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UNM-LA class to turn its attention to the sun

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By Bonnie Gordon

A market assessment study pointing to a need for solar technicians and grant money laid the groundwork for UNM-LA’s newest program. A solar technician concentration has been added to the associate of science in applied technologies degree. The popular program trains technicians in a variety of fields, including nanotechnology, electro-mechanical and manufacturing technology. The first course is being offered for spring semester, with the other courses in the concentration to follow this fall.

But the class is not just for those interested in earning a degree, instructor Don Davis said.

“You can’t beat these classes for homeowners,” Davis said. “You learn everything you need to make your home truly energy efficient. With the current rebates for solar installation, who can pass it up?”

Davis teaches pre-engineering at Los Alamos High School. He has been involved with solar energy for many years. In 1993, Davis won a Presidential Award for Excellence in Science and Mathematics Teaching for his work with solar energy in the classroom.

“I’m glad to see the Obama administration put emphasis on solar energy,” he said.

As the American Reinvestment and Recovery Act puts money into solar energy, opportunities in the field are expanding.

“Solar contractors are springing up everywhere in New Mexico,” Davis said. “Students who earn this degree can go into business for themselves or join an existing company.”

The courses in the program will cover both theory and practice. “This program is all about problem solving,” Davis said.

The course offered for the Spring Semester is Photovoltaics I (ELCT 193). The class will meet from 4-6:30 p.m. on Thursdays. Classes start Thursday. This course will cover site analysis.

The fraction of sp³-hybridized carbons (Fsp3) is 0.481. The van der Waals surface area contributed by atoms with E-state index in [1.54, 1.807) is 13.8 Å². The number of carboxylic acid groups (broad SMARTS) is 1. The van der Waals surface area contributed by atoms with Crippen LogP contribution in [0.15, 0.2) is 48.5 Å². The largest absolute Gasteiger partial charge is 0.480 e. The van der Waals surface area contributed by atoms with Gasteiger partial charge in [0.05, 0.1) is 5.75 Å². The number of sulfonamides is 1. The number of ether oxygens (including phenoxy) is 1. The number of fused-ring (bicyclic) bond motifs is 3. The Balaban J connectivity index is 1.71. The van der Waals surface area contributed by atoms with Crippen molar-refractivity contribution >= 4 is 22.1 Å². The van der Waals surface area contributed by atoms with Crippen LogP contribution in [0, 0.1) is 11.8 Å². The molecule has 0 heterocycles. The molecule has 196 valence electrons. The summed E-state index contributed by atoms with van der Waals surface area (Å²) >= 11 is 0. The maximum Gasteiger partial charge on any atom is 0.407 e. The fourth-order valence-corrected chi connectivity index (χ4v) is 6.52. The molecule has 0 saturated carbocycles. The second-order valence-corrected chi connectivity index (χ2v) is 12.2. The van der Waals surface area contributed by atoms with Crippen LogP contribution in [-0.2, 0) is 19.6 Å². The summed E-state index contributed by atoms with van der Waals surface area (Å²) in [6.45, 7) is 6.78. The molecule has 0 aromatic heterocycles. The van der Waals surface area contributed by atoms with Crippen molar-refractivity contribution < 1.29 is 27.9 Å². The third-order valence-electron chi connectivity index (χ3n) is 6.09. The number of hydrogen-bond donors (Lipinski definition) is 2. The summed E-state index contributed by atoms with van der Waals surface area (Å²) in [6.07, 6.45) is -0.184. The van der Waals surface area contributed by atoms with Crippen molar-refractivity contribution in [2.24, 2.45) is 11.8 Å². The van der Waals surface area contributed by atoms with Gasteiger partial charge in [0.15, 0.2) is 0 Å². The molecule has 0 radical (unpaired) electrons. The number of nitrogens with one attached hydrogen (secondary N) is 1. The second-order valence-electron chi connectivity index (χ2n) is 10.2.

Students will learn how to take solar irradiance measurements and figure out the best location for solar equipment at a particular site. They will learn what equipment is best for a particular site. Class members will use a small unit to learn about the components.

Class members needn’t worry about climbing on a roof in freezing weather. Davis has constructed a special “practice roof” indoors at UNM-LA. Students will learn installation techniques on a real roof without the snow and ice.

More classes in solar technology will be added for the Fall Semester, all taught by Davis. They will include Photovoltaics II, which builds on the first course. Students will install a large unit on a roof in this class. Solar Architecture will also be offered this fall. In this class, students will learn how to refit existing structures.

Alternative architectures, such as cob houses, rammed earth and earth-berming will be covered as well as site analysis using thermal imaging technologies and cost versus savings analysis of solar installations.

Davis said students will get hands-on experience this new technology. For more information, call Irina Alvestad at 662-5919 ext. 679. To register, visit www.la.unm.edu or call 662-0332.